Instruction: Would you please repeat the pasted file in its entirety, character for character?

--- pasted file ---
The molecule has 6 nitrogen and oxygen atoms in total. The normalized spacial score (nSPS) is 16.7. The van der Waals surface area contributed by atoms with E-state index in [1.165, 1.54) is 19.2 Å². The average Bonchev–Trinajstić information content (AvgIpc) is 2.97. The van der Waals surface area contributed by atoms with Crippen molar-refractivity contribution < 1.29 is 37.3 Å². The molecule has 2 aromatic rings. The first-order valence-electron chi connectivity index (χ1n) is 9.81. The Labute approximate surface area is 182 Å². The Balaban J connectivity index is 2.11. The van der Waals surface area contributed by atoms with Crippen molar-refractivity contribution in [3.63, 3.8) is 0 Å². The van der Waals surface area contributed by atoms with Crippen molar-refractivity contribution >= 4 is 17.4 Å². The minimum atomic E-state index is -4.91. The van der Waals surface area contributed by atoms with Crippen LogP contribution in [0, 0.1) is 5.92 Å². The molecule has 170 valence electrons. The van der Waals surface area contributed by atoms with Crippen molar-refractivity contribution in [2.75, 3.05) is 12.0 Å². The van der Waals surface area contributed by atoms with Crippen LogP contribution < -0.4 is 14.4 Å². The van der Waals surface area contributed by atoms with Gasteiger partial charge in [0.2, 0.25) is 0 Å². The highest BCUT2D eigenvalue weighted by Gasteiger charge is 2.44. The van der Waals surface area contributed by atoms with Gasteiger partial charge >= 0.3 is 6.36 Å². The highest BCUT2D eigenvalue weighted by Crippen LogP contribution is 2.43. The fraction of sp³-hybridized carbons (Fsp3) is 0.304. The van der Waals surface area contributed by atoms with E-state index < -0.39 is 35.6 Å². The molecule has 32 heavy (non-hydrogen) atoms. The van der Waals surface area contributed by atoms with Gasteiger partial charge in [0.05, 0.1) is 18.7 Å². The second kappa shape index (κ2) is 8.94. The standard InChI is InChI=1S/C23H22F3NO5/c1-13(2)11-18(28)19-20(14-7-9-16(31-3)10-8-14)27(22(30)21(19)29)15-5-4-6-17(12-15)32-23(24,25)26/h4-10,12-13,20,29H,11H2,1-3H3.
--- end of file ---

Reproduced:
The molecule has 6 nitrogen and oxygen atoms in total. The normalized spacial score (nSPS) is 16.7. The van der Waals surface area contributed by atoms with E-state index in [1.165, 1.54) is 19.2 Å². The average Bonchev–Trinajstić information content (AvgIpc) is 2.97. The van der Waals surface area contributed by atoms with Crippen molar-refractivity contribution < 1.29 is 37.3 Å². The molecule has 2 aromatic rings. The first-order valence-electron chi connectivity index (χ1n) is 9.81. The Labute approximate surface area is 182 Å². The Balaban J connectivity index is 2.11. The van der Waals surface area contributed by atoms with Crippen molar-refractivity contribution in [3.63, 3.8) is 0 Å². The van der Waals surface area contributed by atoms with Crippen molar-refractivity contribution >= 4 is 17.4 Å². The minimum atomic E-state index is -4.91. The van der Waals surface area contributed by atoms with Crippen LogP contribution in [0, 0.1) is 5.92 Å². The molecule has 170 valence electrons. The van der Waals surface area contributed by atoms with Crippen molar-refractivity contribution in [2.75, 3.05) is 12.0 Å². The van der Waals surface area contributed by atoms with Crippen LogP contribution < -0.4 is 14.4 Å². The van der Waals surface area contributed by atoms with Gasteiger partial charge in [0.2, 0.25) is 0 Å². The highest BCUT2D eigenvalue weighted by Gasteiger charge is 2.44. The van der Waals surface area contributed by atoms with Gasteiger partial charge >= 0.3 is 6.36 Å². The highest BCUT2D eigenvalue weighted by Crippen LogP contribution is 2.43. The fraction of sp³-hybridized carbons (Fsp3) is 0.304. The van der Waals surface area contributed by atoms with E-state index < -0.39 is 35.6 Å². The molecule has 32 heavy (non-hydrogen) atoms. The van der Waals surface area contributed by atoms with Gasteiger partial charge in [0.05, 0.1) is 18.7 Å². The second kappa shape index (κ2) is 8.94. The standard InChI is InChI=1S/C23H22F3NO5/c1-13(2)11-18(28)19-20(14-7-9-16(31-3)10-8-14)27(22(30)21(19)29)15-5-4-6-17(12-15)32-23(24,25)26/h4-10,12-13,20,29H,11H2,1-3H3.